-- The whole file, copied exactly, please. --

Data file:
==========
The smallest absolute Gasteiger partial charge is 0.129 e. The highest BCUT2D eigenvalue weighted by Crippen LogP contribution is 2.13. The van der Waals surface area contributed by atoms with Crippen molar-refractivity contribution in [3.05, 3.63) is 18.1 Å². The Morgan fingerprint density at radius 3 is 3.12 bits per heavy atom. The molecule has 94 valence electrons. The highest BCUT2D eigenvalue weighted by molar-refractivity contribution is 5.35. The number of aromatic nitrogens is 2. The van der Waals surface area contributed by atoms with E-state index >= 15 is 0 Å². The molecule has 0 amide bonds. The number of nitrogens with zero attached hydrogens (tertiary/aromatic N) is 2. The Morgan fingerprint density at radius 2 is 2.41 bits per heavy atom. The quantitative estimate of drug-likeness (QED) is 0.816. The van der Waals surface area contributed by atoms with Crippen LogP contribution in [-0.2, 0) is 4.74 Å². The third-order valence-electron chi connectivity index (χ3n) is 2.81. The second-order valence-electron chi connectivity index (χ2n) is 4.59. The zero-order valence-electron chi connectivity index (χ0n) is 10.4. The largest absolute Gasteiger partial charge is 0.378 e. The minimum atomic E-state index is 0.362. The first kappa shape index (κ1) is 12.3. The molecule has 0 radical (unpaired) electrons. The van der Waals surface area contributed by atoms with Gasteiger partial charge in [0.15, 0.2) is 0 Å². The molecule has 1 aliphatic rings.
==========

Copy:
The smallest absolute Gasteiger partial charge is 0.129 e. The highest BCUT2D eigenvalue weighted by Crippen LogP contribution is 2.13. The van der Waals surface area contributed by atoms with Crippen molar-refractivity contribution in [3.05, 3.63) is 18.1 Å². The Morgan fingerprint density at radius 3 is 3.12 bits per heavy atom. The molecule has 94 valence electrons. The highest BCUT2D eigenvalue weighted by molar-refractivity contribution is 5.35. The number of aromatic nitrogens is 2. The van der Waals surface area contributed by atoms with E-state index >= 15 is 0 Å². The molecule has 0 amide bonds. The number of nitrogens with zero attached hydrogens (tertiary/aromatic N) is 2. The Morgan fingerprint density at radius 2 is 2.41 bits per heavy atom. The quantitative estimate of drug-likeness (QED) is 0.816. The van der Waals surface area contributed by atoms with Crippen LogP contribution in [-0.2, 0) is 4.74 Å². The third-order valence-electron chi connectivity index (χ3n) is 2.81. The second-order valence-electron chi connectivity index (χ2n) is 4.59. The zero-order valence-electron chi connectivity index (χ0n) is 10.4. The largest absolute Gasteiger partial charge is 0.378 e. The minimum atomic E-state index is 0.362. The first kappa shape index (κ1) is 12.3. The molecule has 0 radical (unpaired) electrons. The van der Waals surface area contributed by atoms with Gasteiger partial charge in [0.15, 0.2) is 0 Å². The molecule has 1 aliphatic rings.